Festival highlights the life of the Vikings | News, Sports, Jobs
BAZETTA — The Ohio Viking Festival, which wraps up today at the Trumbull County Fairgrounds, offers an opportunity to watch and participate in sword fights and learn about how the Vikings of yore lived over 1,000 years ago.
The movies and TV shows caught the interest of late 8th to early 11th century Scandinavian seafarers who were traders, explorers and warriors, according to the livescience.com website. On Friday, the festival entered its seventh year.
Vendors in the commercial building were selling Viking-related items, and there were plenty of food vendors. Saturday’s entertainment came from a fire dancer and battle re-enactors using steel weapons.
But even the practice that takes place in the grassy areas halfway through gave a glimpse of the Viking way of life.
Nicholas Ruszkowski of Utica, NY, could be seen re-enacting battles during a show on Saturday. But later that day he also got into fights with other re-enactors, still using metal weapons.
Safety is important, so re-enactors receive special training so they know which areas of the body to avoid with weapons, he said. When Ruszkowski and others trained, they used swords and a shield, but trained at a slow pace, just practicing in their movements.
Ruszkowski said the linen or woolen clothing re-enactors wear is similar to clothing worn by real Vikings hundreds of years ago and more realistic than the clothing seen on some of the TV shows that have heightened awareness. interest in the Vikings in recent years.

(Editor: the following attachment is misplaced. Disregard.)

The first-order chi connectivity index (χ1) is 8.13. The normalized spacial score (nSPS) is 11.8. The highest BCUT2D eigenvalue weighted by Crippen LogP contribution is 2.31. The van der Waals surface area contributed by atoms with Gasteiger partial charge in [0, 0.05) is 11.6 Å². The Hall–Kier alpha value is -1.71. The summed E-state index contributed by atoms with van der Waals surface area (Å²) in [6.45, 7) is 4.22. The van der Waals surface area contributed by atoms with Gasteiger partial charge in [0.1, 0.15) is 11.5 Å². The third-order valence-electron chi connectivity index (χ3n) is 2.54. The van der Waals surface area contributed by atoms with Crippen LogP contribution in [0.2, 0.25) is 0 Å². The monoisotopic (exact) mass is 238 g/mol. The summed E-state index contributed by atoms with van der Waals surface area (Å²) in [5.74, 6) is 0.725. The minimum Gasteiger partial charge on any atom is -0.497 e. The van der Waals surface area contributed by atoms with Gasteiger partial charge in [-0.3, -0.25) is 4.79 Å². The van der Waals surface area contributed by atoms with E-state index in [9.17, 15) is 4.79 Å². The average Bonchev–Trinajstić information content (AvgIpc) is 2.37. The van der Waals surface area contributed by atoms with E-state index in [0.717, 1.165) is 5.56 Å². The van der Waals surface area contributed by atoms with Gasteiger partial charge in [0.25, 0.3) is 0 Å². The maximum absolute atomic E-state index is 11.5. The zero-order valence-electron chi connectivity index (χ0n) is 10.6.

Among the shows are “Vikings” which premiered in 2013 and ended in 2020. A sequel series titled “Viking Valhalla” premiering on Netflix in February 2022.
Ruszkowski said the real Vikings didn’t wear the “fancy belts” represented on the shows. “You would have to be a millionaire to own them” back in the Viking Age, he says.
“It’s a more historically accurate representation of what they wore at the time,” he said.
For those who would like to try Viking-style fighting, James Seeley of Deerfield Beach, Florida offered the Sword Masters Challenge, featuring duels and sword fights with foam weapons. Seeley and two customers fought through three realistic battles without risking serious injury.
All three battles lasted about 10 or 15 minutes.
A fire dancer accompanied by a musician drew a large crowd on Saturday afternoon. And Ana Pocaigue from Island Girl Hides of Moss, Tennessee, demonstrated hide tanning.
If you are going to …
WHAT: Ohio Viking Festival
WHEN: 10 a.m. to 6 p.m. today
WHERE: Trumbull County Fairgrounds, 899 Everett Hull Road, Bazetta
HOW MUCH: $12 adults and $6 children ages 6-12, a family day pass (two adults and two children) for $32. For more information, visit ohiovikingfestival.com.